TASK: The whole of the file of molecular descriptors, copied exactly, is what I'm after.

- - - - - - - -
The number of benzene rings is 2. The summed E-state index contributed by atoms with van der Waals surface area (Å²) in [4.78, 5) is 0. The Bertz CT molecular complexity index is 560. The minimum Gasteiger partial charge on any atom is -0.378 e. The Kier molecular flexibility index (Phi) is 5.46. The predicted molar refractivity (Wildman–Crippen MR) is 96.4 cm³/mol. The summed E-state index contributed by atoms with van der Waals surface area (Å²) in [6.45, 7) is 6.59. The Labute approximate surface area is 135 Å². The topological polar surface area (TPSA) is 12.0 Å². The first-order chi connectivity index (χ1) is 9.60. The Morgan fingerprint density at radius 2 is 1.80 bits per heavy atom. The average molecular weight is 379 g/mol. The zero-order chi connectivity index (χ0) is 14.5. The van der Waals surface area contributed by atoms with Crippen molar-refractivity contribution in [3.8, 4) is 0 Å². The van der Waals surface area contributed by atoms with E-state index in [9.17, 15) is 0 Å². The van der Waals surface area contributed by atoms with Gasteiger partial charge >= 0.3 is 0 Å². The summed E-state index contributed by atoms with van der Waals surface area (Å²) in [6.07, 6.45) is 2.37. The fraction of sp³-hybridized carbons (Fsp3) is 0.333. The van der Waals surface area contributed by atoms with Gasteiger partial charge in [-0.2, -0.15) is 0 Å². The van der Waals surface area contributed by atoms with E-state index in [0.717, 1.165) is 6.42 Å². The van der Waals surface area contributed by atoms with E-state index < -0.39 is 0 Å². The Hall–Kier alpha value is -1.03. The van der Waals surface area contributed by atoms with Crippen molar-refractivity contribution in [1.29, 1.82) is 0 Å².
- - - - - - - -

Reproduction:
The number of benzene rings is 2. The summed E-state index contributed by atoms with van der Waals surface area (Å²) in [4.78, 5) is 0. The Bertz CT molecular complexity index is 560. The minimum Gasteiger partial charge on any atom is -0.378 e. The Kier molecular flexibility index (Phi) is 5.46. The predicted molar refractivity (Wildman–Crippen MR) is 96.4 cm³/mol. The summed E-state index contributed by atoms with van der Waals surface area (Å²) in [6.45, 7) is 6.59. The Labute approximate surface area is 135 Å². The topological polar surface area (TPSA) is 12.0 Å². The first-order chi connectivity index (χ1) is 9.60. The Morgan fingerprint density at radius 2 is 1.80 bits per heavy atom. The average molecular weight is 379 g/mol. The zero-order chi connectivity index (χ0) is 14.5. The van der Waals surface area contributed by atoms with Crippen molar-refractivity contribution in [3.8, 4) is 0 Å². The van der Waals surface area contributed by atoms with E-state index in [9.17, 15) is 0 Å². The van der Waals surface area contributed by atoms with Gasteiger partial charge >= 0.3 is 0 Å². The summed E-state index contributed by atoms with van der Waals surface area (Å²) in [6.07, 6.45) is 2.37. The fraction of sp³-hybridized carbons (Fsp3) is 0.333. The van der Waals surface area contributed by atoms with Gasteiger partial charge in [-0.2, -0.15) is 0 Å². The van der Waals surface area contributed by atoms with E-state index in [0.717, 1.165) is 6.42 Å². The van der Waals surface area contributed by atoms with E-state index < -0.39 is 0 Å². The Hall–Kier alpha value is -1.03. The van der Waals surface area contributed by atoms with Crippen molar-refractivity contribution in [1.29, 1.82) is 0 Å².